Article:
As most small to medium-sized business owners know, the Coronavirus Aid, Relief, and Economic Security (CARES) Act has recently been passed and will provide assistance to those businesses that have been affected by Covid-19 and that qualify. Due to the breadth of this Act and the swiftness in which it was passed, many business owners are unsure what parts of the Act apply to them and how they can receive assistance. We’ve written this article to explain the two most important parts of the Act that apply to business owners. If you want to know how the Act will affect you as an individual, please reference this article.
Economic Injury Disaster Loan (EIDL)
If you’re a small business and struggling with basic expenses due to the pandemic, you could qualify for an emergency advance in addition to an SBA loan. The loan, which is called an Economic Injury Disaster Loan (EIDL), offers an advance of up to $10,000 to those businesses experiencing a temporary loss of revenue and these funds will be made available after the business successfully applies. The advance is considered a grant, meaning it does not have to be paid back. Up to $2 million can additionally be obtained with this loan with a rate of 3.75% for businesses and 2.75% for non-profits. The term of the loan can be up to 30 years and the first payment is not due until one year after the loan origination.
To qualify, you must own a small business with fewer than 500 employees. This includes independent contractors, those who are self-employed, and sole proprietors as well as veterans organizations and private non-profit organizations.
Paycheck Protection Plan
In addition to the EIDL advance and loan, small businesses can also apply for the Paycheck Protection Program. This is a loan to incentivize small business owners to keep their employees on payroll. If employees are kept on payroll for eight weeks, the loan will be forgiven if the money is used for their payroll expenses or for mortgage interest, rent, or utilities. Note that at least 75% of the loan money must be used for payroll expenses for the loan to be forgiven.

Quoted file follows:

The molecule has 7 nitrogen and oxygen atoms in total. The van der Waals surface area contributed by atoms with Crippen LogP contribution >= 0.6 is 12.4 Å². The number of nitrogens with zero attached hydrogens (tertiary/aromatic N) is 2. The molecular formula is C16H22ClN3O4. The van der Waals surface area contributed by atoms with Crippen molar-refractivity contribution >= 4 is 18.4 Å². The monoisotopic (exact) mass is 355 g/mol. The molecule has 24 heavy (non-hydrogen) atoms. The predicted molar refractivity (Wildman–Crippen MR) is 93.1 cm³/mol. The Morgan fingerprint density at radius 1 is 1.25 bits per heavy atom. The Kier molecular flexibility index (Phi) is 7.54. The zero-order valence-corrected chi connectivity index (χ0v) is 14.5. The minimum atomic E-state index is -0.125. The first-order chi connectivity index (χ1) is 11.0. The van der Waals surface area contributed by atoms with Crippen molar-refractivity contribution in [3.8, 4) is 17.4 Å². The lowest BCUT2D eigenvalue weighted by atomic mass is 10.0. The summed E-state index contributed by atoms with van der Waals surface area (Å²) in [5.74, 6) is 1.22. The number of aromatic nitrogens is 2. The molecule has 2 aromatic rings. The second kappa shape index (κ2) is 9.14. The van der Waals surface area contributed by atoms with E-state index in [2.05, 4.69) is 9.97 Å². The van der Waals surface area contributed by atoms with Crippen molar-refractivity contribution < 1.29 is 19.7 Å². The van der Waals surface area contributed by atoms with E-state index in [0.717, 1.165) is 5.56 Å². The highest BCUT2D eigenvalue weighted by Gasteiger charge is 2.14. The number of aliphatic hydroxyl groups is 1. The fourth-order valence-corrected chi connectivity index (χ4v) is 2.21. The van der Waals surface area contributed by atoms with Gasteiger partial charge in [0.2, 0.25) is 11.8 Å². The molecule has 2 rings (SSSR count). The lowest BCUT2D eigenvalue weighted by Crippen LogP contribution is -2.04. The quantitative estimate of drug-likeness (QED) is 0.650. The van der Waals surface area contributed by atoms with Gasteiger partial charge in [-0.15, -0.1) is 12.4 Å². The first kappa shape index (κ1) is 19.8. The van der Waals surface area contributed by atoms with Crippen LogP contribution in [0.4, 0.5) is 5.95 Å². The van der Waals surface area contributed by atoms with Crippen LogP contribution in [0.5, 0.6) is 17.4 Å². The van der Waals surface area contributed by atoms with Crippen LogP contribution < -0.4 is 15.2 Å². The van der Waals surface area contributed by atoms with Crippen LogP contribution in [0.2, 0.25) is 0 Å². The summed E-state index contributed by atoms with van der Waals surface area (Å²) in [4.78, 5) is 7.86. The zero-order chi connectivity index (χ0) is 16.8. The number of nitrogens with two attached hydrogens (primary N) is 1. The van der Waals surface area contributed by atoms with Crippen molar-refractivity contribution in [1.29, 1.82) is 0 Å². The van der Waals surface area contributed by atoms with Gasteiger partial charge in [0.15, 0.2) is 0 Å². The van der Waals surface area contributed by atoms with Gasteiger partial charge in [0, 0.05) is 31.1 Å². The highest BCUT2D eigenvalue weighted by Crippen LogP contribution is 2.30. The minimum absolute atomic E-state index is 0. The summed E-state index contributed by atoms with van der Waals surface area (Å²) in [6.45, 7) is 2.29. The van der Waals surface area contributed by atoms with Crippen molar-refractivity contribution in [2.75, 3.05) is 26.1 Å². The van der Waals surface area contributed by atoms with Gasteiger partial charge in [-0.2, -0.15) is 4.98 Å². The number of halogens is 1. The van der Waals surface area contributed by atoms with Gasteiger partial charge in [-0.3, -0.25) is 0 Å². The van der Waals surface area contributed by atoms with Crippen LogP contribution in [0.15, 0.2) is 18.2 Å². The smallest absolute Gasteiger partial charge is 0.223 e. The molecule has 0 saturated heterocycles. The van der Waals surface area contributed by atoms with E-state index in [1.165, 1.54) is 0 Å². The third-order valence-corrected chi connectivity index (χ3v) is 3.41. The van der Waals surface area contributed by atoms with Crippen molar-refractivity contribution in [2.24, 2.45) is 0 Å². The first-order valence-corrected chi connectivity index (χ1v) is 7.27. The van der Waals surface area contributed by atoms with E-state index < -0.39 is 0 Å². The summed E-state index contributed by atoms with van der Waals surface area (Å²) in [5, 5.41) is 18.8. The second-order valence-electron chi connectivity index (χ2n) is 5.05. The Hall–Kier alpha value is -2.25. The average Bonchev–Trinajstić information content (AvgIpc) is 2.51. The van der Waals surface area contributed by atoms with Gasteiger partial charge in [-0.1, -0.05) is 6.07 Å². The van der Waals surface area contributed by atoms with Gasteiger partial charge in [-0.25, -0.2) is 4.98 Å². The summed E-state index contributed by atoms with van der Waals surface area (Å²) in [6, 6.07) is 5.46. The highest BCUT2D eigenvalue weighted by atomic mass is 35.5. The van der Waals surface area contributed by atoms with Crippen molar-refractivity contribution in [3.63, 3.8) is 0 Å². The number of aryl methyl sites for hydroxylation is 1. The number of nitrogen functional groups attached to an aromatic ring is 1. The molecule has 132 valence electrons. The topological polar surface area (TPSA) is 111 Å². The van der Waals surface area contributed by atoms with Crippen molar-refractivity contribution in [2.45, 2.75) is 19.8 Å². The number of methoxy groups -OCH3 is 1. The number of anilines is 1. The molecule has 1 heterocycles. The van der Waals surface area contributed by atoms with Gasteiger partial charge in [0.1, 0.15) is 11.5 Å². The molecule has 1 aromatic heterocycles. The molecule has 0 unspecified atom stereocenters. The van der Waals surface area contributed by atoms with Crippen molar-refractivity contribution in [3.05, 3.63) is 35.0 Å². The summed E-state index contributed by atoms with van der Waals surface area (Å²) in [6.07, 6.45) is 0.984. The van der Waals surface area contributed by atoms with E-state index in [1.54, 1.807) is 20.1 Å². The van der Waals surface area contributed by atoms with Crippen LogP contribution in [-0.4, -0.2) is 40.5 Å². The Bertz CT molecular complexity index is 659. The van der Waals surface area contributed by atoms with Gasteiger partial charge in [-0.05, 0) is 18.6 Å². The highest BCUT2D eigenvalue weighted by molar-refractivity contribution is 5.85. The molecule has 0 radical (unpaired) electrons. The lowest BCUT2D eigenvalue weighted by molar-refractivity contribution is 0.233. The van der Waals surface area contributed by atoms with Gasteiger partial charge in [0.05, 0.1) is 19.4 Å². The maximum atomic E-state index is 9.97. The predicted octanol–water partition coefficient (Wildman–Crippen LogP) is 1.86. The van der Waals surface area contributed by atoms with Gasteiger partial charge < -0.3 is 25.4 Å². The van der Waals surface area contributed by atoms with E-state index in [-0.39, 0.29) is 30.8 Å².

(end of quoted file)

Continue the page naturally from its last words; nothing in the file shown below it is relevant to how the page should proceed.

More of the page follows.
To apply for this loan, you must work through an existing SBA lender including federally insured credit unions, federally insured banks, or Farm Credit Systems that are participating in the program. Applications started as of April 3, 2020 and the program will be available through June 30th of 2020.
This program is also for small businesses with fewer than 500 employees and includes those who are self-employed, independent contractors, or sole proprietorships in addition to non-profits and veterans organizations. Those who own businesses in the food or hospitality industry and have more than one location qualify if an individual location employs fewer than 500 employees.
Any loan payments on the PPP will be deferred for six months and there are no personal guarantees required or fees charged. For the portions of the loan that need to be repaid, there is a maturity of two years and an interest rate of 1%. Forgiveness of the loan will be reduced if the number of full-time employees at a business is reduced or if there is a reduction in their salaries or wages.
This is a confusing and stressful time for small business owners, entrepreneurs, and those working to build their careers as independent advisors. Knowing more about the Act and how it can help you through this difficult time will help you deal with the unknown and keep your focus on your business and clients. If you have questions about the Act applies to your business, please reach out so we can further the discussion. Stay safe and stay healthy!